For a full sentence, try Haben Sie Kettenöl für Nässe, bitte?, but from my experience it's more likely that the seller will detect it might be easier to converse in English and will reply accordingly.

  • nass means wet, it gets Conjugated for accusative here: only half-true: nass means wet, yes. But here it's die Nässe, i.e. a noun (though you're right, it's in accusative form). It's not an adjective though, it's the noun wetness Feb 10, 2022 at 8:10
  • @infinitezero I suspected as much, but it was too hazy. So this is equivalent to saying in English "a Competition for the young Fellows" and then replacing it with the more concise "a Competition for the Young"—except of course that the shift is more subtle because we don't capitalize nouns in English, but, in English as in German, we replace the adjective + noun with what is called an adjectival noun (or something of this sort); is that about right?
    – Sam7919
    Feb 10, 2022 at 15:19
  • Not quite. Die Nässe really is a distinct noun, just like wetness is a distinct noun and wet is an adjectiv. The nominalised adjective would be "das Nasse". So it would be "Kettenöl für Nasses" if you wanted to go with an adjective. However, that 1) sounds odd and b) would mean if intend to lube something wet with it. As in Michaels answer, if you use it as an adjective togehter with a noun it becomes clearer "für nasses Wetter". Feb 10, 2022 at 15:42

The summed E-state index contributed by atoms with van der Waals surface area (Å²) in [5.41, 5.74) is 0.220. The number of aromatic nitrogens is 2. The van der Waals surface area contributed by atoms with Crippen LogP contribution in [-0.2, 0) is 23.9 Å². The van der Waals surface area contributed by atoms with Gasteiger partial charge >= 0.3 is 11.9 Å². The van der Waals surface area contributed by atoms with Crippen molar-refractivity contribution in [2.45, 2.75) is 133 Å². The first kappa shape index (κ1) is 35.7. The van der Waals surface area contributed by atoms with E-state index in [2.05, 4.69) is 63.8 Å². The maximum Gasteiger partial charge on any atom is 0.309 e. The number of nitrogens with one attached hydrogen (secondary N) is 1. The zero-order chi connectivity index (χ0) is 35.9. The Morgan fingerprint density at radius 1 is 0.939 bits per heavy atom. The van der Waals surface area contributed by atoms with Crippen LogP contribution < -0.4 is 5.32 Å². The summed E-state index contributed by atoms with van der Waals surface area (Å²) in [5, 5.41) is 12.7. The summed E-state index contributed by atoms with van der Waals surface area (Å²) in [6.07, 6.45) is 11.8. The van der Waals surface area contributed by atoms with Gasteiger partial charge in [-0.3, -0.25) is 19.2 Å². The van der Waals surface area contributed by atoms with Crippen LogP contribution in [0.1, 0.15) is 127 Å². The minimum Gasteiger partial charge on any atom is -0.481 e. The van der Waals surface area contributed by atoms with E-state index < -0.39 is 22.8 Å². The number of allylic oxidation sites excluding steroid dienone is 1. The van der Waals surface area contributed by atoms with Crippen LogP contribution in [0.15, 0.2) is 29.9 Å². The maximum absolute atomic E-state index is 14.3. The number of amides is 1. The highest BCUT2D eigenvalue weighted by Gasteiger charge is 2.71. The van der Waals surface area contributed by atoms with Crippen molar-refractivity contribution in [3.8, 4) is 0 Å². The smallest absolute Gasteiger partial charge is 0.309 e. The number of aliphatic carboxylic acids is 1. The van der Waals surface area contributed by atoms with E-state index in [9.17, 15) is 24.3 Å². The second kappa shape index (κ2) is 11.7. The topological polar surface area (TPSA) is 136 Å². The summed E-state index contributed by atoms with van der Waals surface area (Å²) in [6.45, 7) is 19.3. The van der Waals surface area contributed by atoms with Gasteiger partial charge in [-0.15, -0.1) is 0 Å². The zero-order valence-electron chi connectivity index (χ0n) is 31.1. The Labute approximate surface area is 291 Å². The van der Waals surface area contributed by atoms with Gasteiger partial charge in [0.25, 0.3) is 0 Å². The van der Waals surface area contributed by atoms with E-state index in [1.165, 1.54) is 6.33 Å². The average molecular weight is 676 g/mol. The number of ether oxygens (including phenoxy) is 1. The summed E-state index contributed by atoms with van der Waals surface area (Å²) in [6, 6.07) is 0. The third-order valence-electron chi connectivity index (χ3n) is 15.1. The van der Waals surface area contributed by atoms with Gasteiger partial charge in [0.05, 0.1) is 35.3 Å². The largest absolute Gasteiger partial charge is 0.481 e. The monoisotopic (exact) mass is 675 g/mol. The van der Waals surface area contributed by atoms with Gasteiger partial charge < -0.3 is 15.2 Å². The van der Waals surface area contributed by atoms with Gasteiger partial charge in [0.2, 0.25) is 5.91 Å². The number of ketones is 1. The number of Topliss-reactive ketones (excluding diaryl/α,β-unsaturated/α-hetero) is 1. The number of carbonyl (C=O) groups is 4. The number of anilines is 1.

• für Nässe is a totally correct option. Feb 10, 2022 at 16:25

This question was migrated from the Bicycles SE to the German language SE. People reading this answer: I do not know any German, so a lot of what follows below was derived from Google Translate. Do note the technical information discussed in the next paragraph, as it may be helpful; I've tried to make it easier for a lay audience to understand.

In bicycles, we normally speak of wet (chain) lube and dry lube. "Wet lube" in English tends to refer to oil-based drip lubricant. In contrast, a "dry lube" is typically understood as a drip lube which is based on wax suspended in or dissolved in a solvent. When the solvent evaporates, the chain is relatively dry. (Note that waxes are solid hydrocarbons, i.e. they're like oils in many respects but the hydrocarbon chains are longer, such that waxes are solid at room temperature). Wet and dry here don't necessarily distinguish between weather conditions, but wet lubes do tend to do better in wet conditions than dry lubes. (However, not all wet lubes may be as good in wet weather, and some dry lubes can take a bit of rain.)